Is home heating oil the same as diesel fuel?

heating oil

We have type 2 heating oil for our home according to the delivery guy. Hubby says that it is the same thing as diesel fuel you can get from the gas station and can be used in the home. I am not so sure. Anyone know for sure?

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6 Responses to “Is home heating oil the same as diesel fuel?”

  1. nontatertot Says:

    It is very similar, as all the other answers have posted. However, I believe you are asking if you can use it in your home heating system. The answer is yes. I know many long-haul truck drivers who used to reduce their gross vehicle weight during stops at home by using a syphon hose and a bucket to off-load some of the fuel tanks (at the boss’s expense) into their stove system to cut down on heating bills. It burned well and did no damage that ever heard of to their heaters.

  2. SKG R Says:

    You must ask the Vendor.
    It depends on Model.

  3. hector Says:

    its true coz i use furnace oil on a diesel engine

  4. baalberith11704 Says:

    It is for the most part the same…except in cold weather climates/winter an anti gelling ingredient(kerosene or other additive) is added to the automotive grade to prevent freezing. It is a federal crime to put home heating oil in a vehicle used upon public roads as it is not taxed-that is why they are different colors , they are dyed so inspectors can check diesel truck fuel tanks.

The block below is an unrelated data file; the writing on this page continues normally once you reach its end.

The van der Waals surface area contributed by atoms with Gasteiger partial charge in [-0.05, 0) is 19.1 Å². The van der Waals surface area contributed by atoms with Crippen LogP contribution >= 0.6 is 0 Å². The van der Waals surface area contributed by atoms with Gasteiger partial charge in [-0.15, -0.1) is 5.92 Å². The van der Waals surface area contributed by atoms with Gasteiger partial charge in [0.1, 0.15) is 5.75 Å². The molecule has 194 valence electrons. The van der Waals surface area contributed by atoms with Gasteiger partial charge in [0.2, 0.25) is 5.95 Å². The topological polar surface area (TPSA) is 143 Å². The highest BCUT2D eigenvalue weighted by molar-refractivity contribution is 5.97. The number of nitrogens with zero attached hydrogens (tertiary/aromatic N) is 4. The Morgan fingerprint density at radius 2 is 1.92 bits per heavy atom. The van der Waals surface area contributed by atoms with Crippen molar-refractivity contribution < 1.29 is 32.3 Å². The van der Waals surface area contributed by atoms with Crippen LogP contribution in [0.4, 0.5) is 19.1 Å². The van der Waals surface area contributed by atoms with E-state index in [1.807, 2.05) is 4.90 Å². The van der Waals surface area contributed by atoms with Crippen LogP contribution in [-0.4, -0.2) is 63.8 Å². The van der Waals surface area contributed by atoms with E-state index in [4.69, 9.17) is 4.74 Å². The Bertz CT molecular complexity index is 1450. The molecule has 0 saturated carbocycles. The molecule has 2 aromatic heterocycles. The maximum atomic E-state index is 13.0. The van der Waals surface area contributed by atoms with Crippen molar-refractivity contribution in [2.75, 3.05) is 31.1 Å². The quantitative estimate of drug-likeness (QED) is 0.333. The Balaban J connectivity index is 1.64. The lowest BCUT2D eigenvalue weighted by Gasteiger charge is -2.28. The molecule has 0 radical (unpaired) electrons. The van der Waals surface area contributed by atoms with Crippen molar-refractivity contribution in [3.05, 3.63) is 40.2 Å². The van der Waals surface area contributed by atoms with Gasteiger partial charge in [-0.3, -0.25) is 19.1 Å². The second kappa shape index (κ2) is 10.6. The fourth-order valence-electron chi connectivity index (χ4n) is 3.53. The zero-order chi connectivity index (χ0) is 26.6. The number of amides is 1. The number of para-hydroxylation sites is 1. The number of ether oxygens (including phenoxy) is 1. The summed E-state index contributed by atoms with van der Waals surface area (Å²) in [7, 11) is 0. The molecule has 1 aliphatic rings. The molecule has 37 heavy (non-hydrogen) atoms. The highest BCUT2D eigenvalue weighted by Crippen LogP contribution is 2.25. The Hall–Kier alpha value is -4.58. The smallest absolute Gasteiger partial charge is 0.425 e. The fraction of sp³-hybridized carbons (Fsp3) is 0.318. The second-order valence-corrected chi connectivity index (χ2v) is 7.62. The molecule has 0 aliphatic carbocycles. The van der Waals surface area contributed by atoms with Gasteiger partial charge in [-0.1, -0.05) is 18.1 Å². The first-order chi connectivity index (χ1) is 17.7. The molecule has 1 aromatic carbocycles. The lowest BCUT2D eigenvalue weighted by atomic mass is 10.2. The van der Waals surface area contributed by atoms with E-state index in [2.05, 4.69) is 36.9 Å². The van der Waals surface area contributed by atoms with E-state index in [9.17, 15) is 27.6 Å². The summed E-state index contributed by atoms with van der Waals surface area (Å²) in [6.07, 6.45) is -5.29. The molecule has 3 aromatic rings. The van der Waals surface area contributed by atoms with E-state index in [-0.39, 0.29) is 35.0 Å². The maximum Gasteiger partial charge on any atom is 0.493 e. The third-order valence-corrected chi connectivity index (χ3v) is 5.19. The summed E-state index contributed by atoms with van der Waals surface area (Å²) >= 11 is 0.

5. guess78624 Says:

    If it is #2 fuel oil it is same viscosity, – but the "gas station" fuel has a bunch of additives that aren’t in diesel fuel! This could be cured by putting in "diesel oil fuel conditioner" which is available at auto supply stores (is supposed to clean injectors and increase mileage etc.) However you don’t want to get caught by your state people, unless you are paying "highway taxes" on it!
    I have also run a lot of regular heating oil, (which is #1" fuel oil), it works real good in the winter time in far north (like Wisconsin). I worked at an airport for a time, and I even used a lot of Jet fuel (the "sump dump" fuel that comes from checking each fuel tank for water)… That is just about the same as kerosene, – I found it useful to run about 50/50 with regular diesel, – which works good in wintertime also. The only drawback is that there is about a 30% decrease in fuel mileage, –(but no "jelling" in fuel lines in wintertime sub zero weather!) This was done in a 60 model 190D mercedes!

  6. R1volta Says:

    Some stuff, but you are not allowed to run it in your over the road vehicle. Taxes were not paid on it.

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